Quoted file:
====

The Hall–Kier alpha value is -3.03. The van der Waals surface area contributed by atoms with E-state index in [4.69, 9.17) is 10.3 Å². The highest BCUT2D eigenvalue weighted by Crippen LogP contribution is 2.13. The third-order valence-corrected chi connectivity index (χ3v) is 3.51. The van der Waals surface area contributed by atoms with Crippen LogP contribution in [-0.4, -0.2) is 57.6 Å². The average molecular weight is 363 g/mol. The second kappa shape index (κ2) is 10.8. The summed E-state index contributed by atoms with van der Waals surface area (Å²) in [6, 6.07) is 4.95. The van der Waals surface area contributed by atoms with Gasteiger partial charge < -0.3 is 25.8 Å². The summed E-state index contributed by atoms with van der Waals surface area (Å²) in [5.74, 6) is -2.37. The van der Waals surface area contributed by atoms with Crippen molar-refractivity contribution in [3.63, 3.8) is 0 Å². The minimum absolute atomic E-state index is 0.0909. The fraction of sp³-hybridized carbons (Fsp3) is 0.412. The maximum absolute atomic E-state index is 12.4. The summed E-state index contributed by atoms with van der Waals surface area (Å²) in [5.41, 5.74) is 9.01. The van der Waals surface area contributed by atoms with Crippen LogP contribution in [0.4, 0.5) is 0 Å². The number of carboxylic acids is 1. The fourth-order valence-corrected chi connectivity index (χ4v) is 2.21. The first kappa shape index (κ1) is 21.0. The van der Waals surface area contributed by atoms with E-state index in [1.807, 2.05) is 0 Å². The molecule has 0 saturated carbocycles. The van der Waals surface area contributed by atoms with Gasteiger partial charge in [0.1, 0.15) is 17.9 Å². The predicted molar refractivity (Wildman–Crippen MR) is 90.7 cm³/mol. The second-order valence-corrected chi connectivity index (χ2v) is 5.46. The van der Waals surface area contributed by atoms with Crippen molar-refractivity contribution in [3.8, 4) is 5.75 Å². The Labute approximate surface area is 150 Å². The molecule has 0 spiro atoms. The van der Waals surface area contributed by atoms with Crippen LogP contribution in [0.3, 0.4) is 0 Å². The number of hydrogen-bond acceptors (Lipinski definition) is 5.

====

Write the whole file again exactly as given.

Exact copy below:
The Hall–Kier alpha value is -3.03. The van der Waals surface area contributed by atoms with E-state index in [4.69, 9.17) is 10.3 Å². The highest BCUT2D eigenvalue weighted by Crippen LogP contribution is 2.13. The third-order valence-corrected chi connectivity index (χ3v) is 3.51. The van der Waals surface area contributed by atoms with Crippen LogP contribution in [-0.4, -0.2) is 57.6 Å². The average molecular weight is 363 g/mol. The second kappa shape index (κ2) is 10.8. The summed E-state index contributed by atoms with van der Waals surface area (Å²) in [6, 6.07) is 4.95. The van der Waals surface area contributed by atoms with Gasteiger partial charge < -0.3 is 25.8 Å². The summed E-state index contributed by atoms with van der Waals surface area (Å²) in [5.74, 6) is -2.37. The van der Waals surface area contributed by atoms with Crippen molar-refractivity contribution in [3.63, 3.8) is 0 Å². The minimum absolute atomic E-state index is 0.0909. The fraction of sp³-hybridized carbons (Fsp3) is 0.412. The maximum absolute atomic E-state index is 12.4. The summed E-state index contributed by atoms with van der Waals surface area (Å²) in [5.41, 5.74) is 9.01. The van der Waals surface area contributed by atoms with Crippen LogP contribution in [0.4, 0.5) is 0 Å². The number of carboxylic acids is 1. The fourth-order valence-corrected chi connectivity index (χ4v) is 2.21. The first kappa shape index (κ1) is 21.0. The van der Waals surface area contributed by atoms with E-state index in [1.807, 2.05) is 0 Å². The molecule has 0 saturated carbocycles. The van der Waals surface area contributed by atoms with Gasteiger partial charge in [0.1, 0.15) is 17.9 Å². The predicted molar refractivity (Wildman–Crippen MR) is 90.7 cm³/mol. The second-order valence-corrected chi connectivity index (χ2v) is 5.46. The van der Waals surface area contributed by atoms with Crippen molar-refractivity contribution in [3.8, 4) is 5.75 Å². The Labute approximate surface area is 150 Å². The molecule has 0 spiro atoms. The van der Waals surface area contributed by atoms with Crippen LogP contribution in [0.3, 0.4) is 0 Å². The number of hydrogen-bond acceptors (Lipinski definition) is 5.